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Region 6 spent $2M in 7 days to transport children to Georgetown

first_imgThe Region Six Administration had reportedly spent $2 million in seven days to transport school children from the region to Georgetown for rehearsals and Independence Day flag-raising ceremony.This disclosure was made to the Region Six RDC by Zamal Hussain, a member of the Regional Tender Board (RTB), who explained that the Board was made aware of this huge sum spent only after the money had already been spent.A document seen by this publication indicated that two million and eighty thousand dollars ($2,080,000) was paid a particular person for transporting children from Berbice High School to Georgetown between May 17 and 24.The funds came from the Education Department’s budget, and were not budgeted for when the 2018 budget was prepared.Other spendingThe RTB’s Hussain said he enquired from the Regional Educational Officer about the spending, and was told that it is a policy of the Education Ministry to have Cadet Corps attend training in Georgetown for the Independence celebrations.“We at the Education Committee did not see anything in writing. I am puzzled to find out how we can get the Minister of Education to direct the Region to spend $2 million to hire buses to take students to Georgetown,” Hussain said.Regional Chairman David Armogan advised that the Education Minister should write the regional administration to justify the $2 million spending. “So that we know that it is done by an instruction of the Minister of Education, and not by discretion excised by anyone in the (Region 6) Administration.”Also commenting on the issue, Regional Vice Chairman Dennis De Roop questioned the process of hiring the buses. He noted that a large sum of money has been expended, and opined that even if the administration had to hire buses, the process should be transparent.“How many buses were hired, and what is the cost? A proper procurement transaction should have been carried out. They should have gotten quotations, and all that paperwork should have been done before the activity. You can’t utilise the buses and do the business and then after bring the documents to the Tender Board,” DeRoop noted.last_img read more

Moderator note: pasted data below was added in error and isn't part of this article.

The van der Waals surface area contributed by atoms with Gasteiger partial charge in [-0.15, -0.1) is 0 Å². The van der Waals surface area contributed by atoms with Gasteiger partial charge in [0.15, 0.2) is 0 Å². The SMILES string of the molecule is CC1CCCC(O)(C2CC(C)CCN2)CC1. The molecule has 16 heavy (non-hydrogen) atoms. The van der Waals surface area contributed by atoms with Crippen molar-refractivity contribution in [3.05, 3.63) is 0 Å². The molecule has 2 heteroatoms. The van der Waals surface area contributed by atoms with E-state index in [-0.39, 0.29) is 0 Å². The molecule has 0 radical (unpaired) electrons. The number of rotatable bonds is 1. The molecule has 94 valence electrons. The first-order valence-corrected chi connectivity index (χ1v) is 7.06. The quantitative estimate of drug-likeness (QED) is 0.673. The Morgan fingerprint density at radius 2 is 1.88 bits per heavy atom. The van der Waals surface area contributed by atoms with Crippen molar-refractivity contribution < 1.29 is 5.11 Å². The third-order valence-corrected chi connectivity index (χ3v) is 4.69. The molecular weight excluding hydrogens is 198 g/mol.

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Indoor soccer registration kicks off today

first_imgAs per usual, the league is also looking to fill various positions, such as referees and coaches.The league will also be looking to fill executive positions for the upcoming Annual General Meeting, which is to be held in October.For full details on the needed positions, any questions can be directed to the league’s official website or log onto the league’s Facebook page for up to date information.- Advertisement -Questions can also be directed to 250-787-KICK (5425).last_img

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School, LAPD deny mayor’s claim of gang war over turf

first_imgVillaraigosa’s staff said the mayor’s comments were based on information provided to them by Williams about the four local gangs. But 16-year-old students Albert Quintero and Martin Cabrera, who both attended Villaraigosa’s speech on Wednesday night, said they felt he overstated the threat. “This territory is not a gang territory,” Quintero said. “I don’t really know what gangs are trying to claim territory at this school, so I was surprised when he said that.” “I don’t normally see gangs around this area, so it’s not true,” added Cabrera. “Sure there are fights at the school, but it’s not gang-related. “It’s making the school look bad.” NORTH HOLLYWOOD – It was news to police, school administrators and students alike when Mayor Antonio Villaraigosa declared in his State of the City address that four gangs were fighting a turf war for East Valley High. At the six-month-old campus where Villaraigosa gave his speech Wednesday night, Assistant Principal Karen Williams said Thursday that four gangs operate in the neighborhood, but that none of their members attend the school. And Los Angeles Police Department Lt. Paul Vernon said there are actually three small gangs in the neighborhood and that some of the members attend East Valley High, but there’s no battle for them to “claim” the campus as their turf, as Villaraigosa said. “There isn’t a single school in the city of L.A. that any gang controls,” Vernon said. “This gang picture is typical of many neighborhoods that we deal with on a small scale.” As president of the 15-year-old Communities and Schools, Bobby Arias has been working with the mayor’s staff on gang intervention and prevention programs. He said his staff plans to meet today to discuss whether the problem near East Valley High is as severe as the mayor implied. “The worst thing we want to do is create hysteria,” Arias said. “I’m not prepared to say it’s not real, but it was news to me.” naush.boghossian@dailynews.com (818) 713-3722160Want local news?Sign up for the Localist and stay informed Something went wrong. Please try again.subscribeCongratulations! You’re all set!last_img read more